This course examines gender (especially notions of the feminine and the sexed bodies) in pre-modern Chinese religions, the mutual impact between religious women and Chinese society from early to late imperial times, and explores strategies to read writings about religious women from pre-modern China. We will read modern scholarship on this subject as well as primary texts in translation: Buddhist and Daoist hagiographies, anecdotes, temple gazetteers and inscriptions, and relevant records in other types of sources. Basic knowledge of Chinese religions and history will be introduced in order to facilitate discussion. Students will learn, through the case of pre-modern China, how religion can be used both to reinforce and to challenge gender norms, and how gender often plays critical and constitutive roles in religious traditions.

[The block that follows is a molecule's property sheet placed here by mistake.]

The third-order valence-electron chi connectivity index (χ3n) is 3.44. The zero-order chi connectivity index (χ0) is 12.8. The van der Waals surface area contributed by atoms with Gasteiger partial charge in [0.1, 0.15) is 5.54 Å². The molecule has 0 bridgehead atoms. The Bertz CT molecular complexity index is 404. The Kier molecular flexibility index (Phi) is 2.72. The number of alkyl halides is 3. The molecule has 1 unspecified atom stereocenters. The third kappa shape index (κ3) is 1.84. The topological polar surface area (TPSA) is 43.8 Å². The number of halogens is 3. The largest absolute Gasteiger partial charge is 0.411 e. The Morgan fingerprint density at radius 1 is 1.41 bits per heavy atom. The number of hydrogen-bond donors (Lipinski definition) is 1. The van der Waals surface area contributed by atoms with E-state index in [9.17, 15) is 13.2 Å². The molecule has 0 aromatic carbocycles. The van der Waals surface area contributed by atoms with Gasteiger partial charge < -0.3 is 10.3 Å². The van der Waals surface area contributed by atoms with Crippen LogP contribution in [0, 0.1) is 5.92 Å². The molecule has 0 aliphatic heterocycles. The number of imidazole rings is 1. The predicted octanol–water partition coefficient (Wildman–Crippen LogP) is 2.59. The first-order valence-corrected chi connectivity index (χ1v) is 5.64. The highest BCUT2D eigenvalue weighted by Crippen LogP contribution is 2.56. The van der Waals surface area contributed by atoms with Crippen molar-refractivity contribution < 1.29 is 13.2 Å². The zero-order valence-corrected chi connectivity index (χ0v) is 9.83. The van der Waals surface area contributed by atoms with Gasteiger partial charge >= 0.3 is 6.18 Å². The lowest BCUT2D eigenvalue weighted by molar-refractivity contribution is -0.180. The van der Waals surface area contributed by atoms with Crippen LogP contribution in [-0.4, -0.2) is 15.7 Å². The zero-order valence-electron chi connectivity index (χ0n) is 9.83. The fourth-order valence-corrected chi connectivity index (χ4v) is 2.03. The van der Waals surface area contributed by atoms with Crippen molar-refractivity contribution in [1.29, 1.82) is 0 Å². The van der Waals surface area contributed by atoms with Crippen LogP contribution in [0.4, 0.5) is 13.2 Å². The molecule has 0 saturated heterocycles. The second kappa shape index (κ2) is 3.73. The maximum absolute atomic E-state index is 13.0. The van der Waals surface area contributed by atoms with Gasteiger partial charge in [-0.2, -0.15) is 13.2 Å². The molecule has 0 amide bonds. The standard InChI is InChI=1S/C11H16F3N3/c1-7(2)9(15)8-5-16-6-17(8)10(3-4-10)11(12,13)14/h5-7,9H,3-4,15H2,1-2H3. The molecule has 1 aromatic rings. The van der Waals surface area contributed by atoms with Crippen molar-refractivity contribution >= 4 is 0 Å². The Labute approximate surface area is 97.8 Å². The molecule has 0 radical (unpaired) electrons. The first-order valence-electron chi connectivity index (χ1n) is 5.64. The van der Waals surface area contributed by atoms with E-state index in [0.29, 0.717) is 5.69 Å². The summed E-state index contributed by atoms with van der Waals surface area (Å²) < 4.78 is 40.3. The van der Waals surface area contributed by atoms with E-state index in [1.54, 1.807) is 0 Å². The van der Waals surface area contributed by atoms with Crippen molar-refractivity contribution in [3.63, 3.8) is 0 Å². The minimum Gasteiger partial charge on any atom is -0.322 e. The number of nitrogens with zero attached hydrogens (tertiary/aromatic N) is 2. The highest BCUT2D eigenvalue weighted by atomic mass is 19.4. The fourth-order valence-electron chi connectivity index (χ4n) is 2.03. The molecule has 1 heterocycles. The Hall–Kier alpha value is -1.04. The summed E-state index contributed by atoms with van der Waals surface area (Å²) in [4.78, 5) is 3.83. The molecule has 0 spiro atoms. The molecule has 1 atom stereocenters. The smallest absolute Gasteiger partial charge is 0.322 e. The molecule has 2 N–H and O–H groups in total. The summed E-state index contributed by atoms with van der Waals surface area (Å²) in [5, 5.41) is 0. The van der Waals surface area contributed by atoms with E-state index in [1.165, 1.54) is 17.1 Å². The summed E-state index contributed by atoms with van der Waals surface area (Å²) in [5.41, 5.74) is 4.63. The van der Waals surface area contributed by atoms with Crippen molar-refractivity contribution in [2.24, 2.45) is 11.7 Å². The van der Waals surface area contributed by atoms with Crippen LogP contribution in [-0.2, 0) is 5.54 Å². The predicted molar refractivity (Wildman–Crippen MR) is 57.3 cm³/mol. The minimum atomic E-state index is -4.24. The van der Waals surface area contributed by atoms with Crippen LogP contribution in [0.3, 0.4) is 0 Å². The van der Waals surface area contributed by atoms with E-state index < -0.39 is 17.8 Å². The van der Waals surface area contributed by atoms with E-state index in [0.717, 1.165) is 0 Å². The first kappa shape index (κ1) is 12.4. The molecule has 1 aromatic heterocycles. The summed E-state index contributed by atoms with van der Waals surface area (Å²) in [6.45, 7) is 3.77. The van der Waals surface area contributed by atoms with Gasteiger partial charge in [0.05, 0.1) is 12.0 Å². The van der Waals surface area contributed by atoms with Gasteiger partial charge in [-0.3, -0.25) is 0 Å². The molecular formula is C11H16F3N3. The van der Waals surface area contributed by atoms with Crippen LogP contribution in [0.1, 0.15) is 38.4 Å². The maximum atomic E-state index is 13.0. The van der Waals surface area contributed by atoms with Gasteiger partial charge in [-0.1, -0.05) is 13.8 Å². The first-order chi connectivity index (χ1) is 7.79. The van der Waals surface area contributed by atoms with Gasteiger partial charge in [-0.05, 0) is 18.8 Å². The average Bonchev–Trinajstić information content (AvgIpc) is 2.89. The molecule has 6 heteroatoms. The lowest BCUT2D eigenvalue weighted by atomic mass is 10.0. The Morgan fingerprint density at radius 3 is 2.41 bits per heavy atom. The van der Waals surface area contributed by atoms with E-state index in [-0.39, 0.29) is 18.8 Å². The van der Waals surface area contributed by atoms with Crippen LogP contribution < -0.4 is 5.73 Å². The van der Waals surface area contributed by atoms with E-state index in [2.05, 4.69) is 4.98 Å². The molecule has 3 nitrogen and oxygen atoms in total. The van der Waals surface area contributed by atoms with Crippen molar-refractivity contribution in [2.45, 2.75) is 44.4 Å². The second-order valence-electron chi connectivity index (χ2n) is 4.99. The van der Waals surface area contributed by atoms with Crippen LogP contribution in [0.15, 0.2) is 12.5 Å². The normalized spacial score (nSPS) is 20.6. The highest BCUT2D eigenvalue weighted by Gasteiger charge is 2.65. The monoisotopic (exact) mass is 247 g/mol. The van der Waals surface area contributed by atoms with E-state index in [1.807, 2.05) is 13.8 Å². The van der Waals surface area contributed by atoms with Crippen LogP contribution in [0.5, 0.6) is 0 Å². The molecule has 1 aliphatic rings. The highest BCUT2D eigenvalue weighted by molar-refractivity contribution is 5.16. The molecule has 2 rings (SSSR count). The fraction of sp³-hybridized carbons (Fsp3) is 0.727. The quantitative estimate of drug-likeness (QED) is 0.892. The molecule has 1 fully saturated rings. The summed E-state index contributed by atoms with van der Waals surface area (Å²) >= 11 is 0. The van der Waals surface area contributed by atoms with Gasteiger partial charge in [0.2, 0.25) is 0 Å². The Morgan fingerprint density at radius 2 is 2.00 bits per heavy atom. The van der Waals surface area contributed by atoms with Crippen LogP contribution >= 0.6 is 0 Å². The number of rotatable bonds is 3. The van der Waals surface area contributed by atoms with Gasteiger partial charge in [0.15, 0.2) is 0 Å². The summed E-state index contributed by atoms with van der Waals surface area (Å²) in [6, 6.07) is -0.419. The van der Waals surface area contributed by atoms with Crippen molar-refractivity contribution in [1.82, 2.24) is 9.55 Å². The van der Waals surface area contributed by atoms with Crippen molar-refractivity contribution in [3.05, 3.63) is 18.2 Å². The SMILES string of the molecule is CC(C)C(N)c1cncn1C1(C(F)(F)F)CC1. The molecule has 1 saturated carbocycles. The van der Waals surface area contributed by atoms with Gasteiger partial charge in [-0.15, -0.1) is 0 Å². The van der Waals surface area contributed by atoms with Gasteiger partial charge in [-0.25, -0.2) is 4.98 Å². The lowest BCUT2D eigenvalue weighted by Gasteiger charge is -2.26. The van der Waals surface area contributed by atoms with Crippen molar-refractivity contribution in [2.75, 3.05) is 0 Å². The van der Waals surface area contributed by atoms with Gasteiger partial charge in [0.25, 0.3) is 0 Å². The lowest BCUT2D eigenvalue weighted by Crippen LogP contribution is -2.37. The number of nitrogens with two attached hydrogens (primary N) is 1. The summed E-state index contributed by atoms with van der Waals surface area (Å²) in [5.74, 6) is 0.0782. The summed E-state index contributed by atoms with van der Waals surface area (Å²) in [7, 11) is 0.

Enrollment Limited: Limited to 15 students. Instructor's permission required.
Open to BTI Students: Yes
Rockefeller Hall Room 116
Relationship to Program Requirements
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